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    Entries in design team (2)

    Wednesday
    Oct212015

    Meet the lotus

    What do you get when you mix one signature drink, a custom fountain display, 150+ people, and a spacious new art gallery in Yangon? A product launch; Proximity-style.

    On October 15, 2015, Design Team co-leaders, Taiei Harimoto and Ko Aung Ko Ko unveiled the Lotus, a radically affordable, solar-powered irrigation pump for low-income farmers in Myanmar.

    As Myanmar began opening in 2011, the agricultural landscape also experienced significant change. Cheap diesel engines from China flowed into the market and many farmers invested in them as a way to mechanize their operations, only to find them dirty, difficult to operate, and expensive to run. “This presented an opportunity for us,” Product Designer Taiei Harimoto explained during the product launch. “Our customers’ irrigation methods are no longer the same,” he continued, “which means that they have new needs that we can design for.”

    Having identified this opportunity, Proximity embarked on an intensive human-centered design process to create the Lotus, which is unlike any other solar-powered irrigation pump in the world. Designed specifically for the local market, it is a submersible pump that fits neatly into the two-inch (50 mm) wide tube-wells found commonly in rural Myanmar—at its widest, the Lotus is 49mm in diameter. When working at a depth of 24ft, the Lotus pump can yield over 15,000 liters of water per day. The Lotus is also likely to be the world’s most affordable solar pump, retailing at only US$345, which includes 260W of solar panels. Most solar irrigation pumps available on the market cost several thousand dollars.

    Most importantly, the Lotus makes sustainable farming easy. Although smallholder farmers each own only a few acres of land, they have an immense collective impact on the health of our food systems. The Lotus will provide Myanmar farmers with sustainable options that are also cost saving.

    The Design Team’s unveiling of the new product was followed by a spirited discussion of its specs and limitations: How long does the Lotus last? Lifecycle testing has shown that it will serve customers for at least two seasons. Will there be financing available for farmers who can’t afford the upfront cost? For the first sales season, Proximity is not offering financing, in part to gauge what the demand is for the product now and to determine what type of financing might be optimal for this product. How long is the payback period for farmers switching from diesel engines to solar-powered irrigation? Ten months on average, and the payback period is even shorter for farmers switching from treadle pumps to the Lotus.

    We want to thank everyone who joined to celebrate with us, and if you weren’t able to make it, we will be releasing a short film about the event and how the Lotus is made in Myanmar in the coming weeks!

    Tuesday
    Jul152014

    A Match Made in... Myanmar

     

    In the eye of the brain-storm. Photo courtesy of the Stanford d.school.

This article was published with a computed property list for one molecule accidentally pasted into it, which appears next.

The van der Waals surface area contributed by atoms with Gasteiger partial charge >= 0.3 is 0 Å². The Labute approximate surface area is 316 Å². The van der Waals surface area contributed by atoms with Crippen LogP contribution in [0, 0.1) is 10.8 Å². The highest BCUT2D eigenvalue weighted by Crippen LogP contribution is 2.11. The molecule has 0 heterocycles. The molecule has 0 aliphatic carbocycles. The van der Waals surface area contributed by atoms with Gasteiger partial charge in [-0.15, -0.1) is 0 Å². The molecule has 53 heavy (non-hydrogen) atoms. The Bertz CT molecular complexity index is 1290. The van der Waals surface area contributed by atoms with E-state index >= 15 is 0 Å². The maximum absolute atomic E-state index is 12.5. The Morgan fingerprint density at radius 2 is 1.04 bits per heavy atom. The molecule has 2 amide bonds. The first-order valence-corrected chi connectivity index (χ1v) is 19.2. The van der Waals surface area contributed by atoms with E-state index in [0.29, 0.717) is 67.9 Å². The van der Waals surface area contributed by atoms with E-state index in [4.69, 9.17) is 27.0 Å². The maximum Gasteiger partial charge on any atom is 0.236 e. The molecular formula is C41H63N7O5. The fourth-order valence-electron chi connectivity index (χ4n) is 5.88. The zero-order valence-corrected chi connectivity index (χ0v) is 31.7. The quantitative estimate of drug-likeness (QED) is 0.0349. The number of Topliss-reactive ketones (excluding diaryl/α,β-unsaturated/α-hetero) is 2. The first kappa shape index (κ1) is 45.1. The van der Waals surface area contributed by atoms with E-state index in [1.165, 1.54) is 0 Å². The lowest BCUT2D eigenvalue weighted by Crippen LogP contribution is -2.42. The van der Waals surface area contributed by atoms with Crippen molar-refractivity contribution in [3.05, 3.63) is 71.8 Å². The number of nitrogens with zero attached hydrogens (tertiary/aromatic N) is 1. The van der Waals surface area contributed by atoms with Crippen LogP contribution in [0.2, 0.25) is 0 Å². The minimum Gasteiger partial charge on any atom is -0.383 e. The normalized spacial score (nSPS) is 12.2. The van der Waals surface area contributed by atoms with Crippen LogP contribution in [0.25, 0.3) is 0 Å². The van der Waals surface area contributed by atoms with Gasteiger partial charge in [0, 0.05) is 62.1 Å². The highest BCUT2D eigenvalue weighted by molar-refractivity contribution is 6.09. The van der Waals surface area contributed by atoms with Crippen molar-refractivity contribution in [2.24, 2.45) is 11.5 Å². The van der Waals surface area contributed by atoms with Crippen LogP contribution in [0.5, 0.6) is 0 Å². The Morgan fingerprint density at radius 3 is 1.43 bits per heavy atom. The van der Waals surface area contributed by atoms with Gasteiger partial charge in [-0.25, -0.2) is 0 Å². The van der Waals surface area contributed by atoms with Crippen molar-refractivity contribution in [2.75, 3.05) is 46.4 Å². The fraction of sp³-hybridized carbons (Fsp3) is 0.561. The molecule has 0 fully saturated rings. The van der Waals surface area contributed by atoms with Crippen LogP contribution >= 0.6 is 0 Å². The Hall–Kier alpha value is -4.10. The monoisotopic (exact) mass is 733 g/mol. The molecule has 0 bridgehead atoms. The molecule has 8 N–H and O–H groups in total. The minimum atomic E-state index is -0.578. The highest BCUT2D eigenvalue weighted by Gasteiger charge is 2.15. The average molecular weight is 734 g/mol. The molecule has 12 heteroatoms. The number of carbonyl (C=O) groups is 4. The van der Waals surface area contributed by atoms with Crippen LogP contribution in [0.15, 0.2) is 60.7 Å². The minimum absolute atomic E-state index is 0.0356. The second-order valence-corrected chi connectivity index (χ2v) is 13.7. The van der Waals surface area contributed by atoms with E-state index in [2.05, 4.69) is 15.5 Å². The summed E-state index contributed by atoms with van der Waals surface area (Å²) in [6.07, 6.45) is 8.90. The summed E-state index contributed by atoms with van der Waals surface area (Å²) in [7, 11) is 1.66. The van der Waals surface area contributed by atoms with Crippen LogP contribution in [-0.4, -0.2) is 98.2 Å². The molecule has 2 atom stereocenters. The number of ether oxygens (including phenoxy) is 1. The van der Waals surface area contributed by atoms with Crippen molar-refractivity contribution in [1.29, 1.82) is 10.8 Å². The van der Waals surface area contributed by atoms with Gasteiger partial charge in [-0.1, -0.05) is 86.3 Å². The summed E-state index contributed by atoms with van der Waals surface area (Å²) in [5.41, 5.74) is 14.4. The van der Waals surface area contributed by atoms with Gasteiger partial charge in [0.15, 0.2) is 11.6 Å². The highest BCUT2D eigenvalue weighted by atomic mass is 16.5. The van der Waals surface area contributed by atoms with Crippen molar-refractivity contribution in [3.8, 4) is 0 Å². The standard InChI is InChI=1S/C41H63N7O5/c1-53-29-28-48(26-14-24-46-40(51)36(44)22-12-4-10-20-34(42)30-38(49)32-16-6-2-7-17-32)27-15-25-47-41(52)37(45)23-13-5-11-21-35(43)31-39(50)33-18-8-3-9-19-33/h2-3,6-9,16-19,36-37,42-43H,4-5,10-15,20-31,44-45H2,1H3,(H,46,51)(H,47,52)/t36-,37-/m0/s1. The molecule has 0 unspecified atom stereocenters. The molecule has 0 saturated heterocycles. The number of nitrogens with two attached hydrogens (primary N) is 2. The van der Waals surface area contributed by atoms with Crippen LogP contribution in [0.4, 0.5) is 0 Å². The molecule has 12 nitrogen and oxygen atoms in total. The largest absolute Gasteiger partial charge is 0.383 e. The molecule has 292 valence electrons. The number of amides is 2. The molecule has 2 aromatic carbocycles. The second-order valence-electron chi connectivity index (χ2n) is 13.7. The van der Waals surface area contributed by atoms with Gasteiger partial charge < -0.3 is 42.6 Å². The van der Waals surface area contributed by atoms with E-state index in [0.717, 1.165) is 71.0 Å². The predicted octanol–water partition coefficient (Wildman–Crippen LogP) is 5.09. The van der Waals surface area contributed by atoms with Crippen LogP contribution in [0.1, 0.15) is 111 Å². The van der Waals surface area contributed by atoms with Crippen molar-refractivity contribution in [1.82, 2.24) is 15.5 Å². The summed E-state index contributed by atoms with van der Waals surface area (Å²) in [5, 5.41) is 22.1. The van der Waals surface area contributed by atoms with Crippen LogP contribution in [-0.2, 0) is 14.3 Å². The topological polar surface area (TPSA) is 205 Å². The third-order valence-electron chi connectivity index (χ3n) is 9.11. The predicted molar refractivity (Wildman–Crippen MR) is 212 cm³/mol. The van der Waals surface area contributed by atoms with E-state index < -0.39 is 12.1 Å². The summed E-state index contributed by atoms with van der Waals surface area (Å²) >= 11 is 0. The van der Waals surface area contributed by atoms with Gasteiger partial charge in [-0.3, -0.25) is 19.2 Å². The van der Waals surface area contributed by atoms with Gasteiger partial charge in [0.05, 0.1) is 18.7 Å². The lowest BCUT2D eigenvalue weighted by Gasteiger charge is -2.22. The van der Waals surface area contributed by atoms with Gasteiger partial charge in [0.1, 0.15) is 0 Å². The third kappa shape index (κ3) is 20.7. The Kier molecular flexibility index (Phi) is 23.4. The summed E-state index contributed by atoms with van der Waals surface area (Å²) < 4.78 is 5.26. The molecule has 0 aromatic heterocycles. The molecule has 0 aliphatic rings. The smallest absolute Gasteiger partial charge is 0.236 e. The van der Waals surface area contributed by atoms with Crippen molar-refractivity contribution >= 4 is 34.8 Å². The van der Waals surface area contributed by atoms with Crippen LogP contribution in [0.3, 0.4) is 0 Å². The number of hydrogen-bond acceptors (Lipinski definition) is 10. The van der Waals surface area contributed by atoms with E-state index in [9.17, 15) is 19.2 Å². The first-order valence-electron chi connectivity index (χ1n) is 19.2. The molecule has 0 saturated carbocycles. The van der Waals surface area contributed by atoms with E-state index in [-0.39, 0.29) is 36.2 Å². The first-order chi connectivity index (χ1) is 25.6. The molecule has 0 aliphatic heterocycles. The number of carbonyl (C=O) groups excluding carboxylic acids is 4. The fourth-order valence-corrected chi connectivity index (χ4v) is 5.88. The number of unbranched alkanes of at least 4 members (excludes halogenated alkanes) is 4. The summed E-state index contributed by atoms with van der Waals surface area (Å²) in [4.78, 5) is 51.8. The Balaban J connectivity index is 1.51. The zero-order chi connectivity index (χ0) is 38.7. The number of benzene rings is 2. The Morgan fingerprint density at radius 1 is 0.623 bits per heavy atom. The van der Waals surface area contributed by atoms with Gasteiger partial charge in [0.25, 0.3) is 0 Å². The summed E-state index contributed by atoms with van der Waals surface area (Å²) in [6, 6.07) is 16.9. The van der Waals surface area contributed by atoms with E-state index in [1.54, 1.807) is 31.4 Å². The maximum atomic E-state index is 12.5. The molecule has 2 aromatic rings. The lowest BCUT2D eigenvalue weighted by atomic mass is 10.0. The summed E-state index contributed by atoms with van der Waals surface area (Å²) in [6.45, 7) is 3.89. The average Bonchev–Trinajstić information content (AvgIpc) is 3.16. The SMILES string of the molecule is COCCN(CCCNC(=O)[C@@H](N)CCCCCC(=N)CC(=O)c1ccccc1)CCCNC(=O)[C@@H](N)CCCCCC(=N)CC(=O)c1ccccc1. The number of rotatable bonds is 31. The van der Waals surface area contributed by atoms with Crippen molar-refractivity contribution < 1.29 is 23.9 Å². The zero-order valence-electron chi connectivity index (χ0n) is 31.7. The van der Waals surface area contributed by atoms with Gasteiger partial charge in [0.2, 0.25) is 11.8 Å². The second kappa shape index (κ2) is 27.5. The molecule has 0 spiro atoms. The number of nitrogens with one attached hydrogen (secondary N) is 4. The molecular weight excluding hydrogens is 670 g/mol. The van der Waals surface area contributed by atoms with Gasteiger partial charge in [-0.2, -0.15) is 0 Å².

These days, our design lab is filled with the sounds of running water and the clacking of robots testing pumps as our d-team puts the finishing touches on a breakthrough irrigation product we’ll be launching in September.  We’re working with Stanford’s Institute of Design on this project, and will soon be joined by two graduates for the summer. Andreas and Evram are the latest in a long list of talented individuals who’ve joined the Proximity Design team as the result of an ongoing, eight year long partnership with Stanford’s d.school. 

    In 2005, the Stanford d.school began offering a course called “Design for Extreme Affordability,” that challenged graduate students to develop well-designed products and services for the world’s most disadvantaged people. We embraced the course early on as one of its first ‘clients.’ At the time, foot-pumps were available in India and parts of Africa for over $100, and we needed to drastically reduce this price tag if our products were going to be affordable for Myanmar’s farmers. The first challenge we posed to a Stanford team was to create a pump for $25. The rest, as they say, is history.

    The entrance to the d.school and all things design-related. Photo courtesy of the Stanford d.school

    Over the course of eight years, Stanford teams have been instrumental in developing key products. It was a Stanford team that first drew inspiration from kiddy pools and suggested we design a freestanding water storage basket, which six years later became our “Sturdy Boy” water tank. It was a Stanford team that proposed the award-winning tri-pod frame structure that we ended up using in our HB4 pump, which in addition to completely re-thinking the structure of existing treadle pumps, also reduced its price to $25. Not only does Stanford have fast prototyping abilities that allow teams to make a lot of progress very quickly, the creativity of their students is constantly motivating us to push the envelope. Human-centered design is now at the core of what we do, due in part to the contagious innovative thinking of the d.school folks.

    Luckily for us, the love is mutual. David Beach, co-instructor of the “Design for Extreme Affordability” course, explains, “Proximity is an amazing organization… For us, the fact that they have experience on the ground, deep insight…that they are involved at the highest levels of crafting a path forward for Myanmar as a country…. They couldn’t be better partners.”

    In addition to making us blush, Beach does point to some of the factors that make our partnership with Stanford’s d.school a truly symbiotic exchange. Strong partnerships, grow, evolve, and endure, and we can’t wait to see what breakthrough, innovative products our work with the d.school will bring to rural Myanmar. 

    A Stanford team member out in the field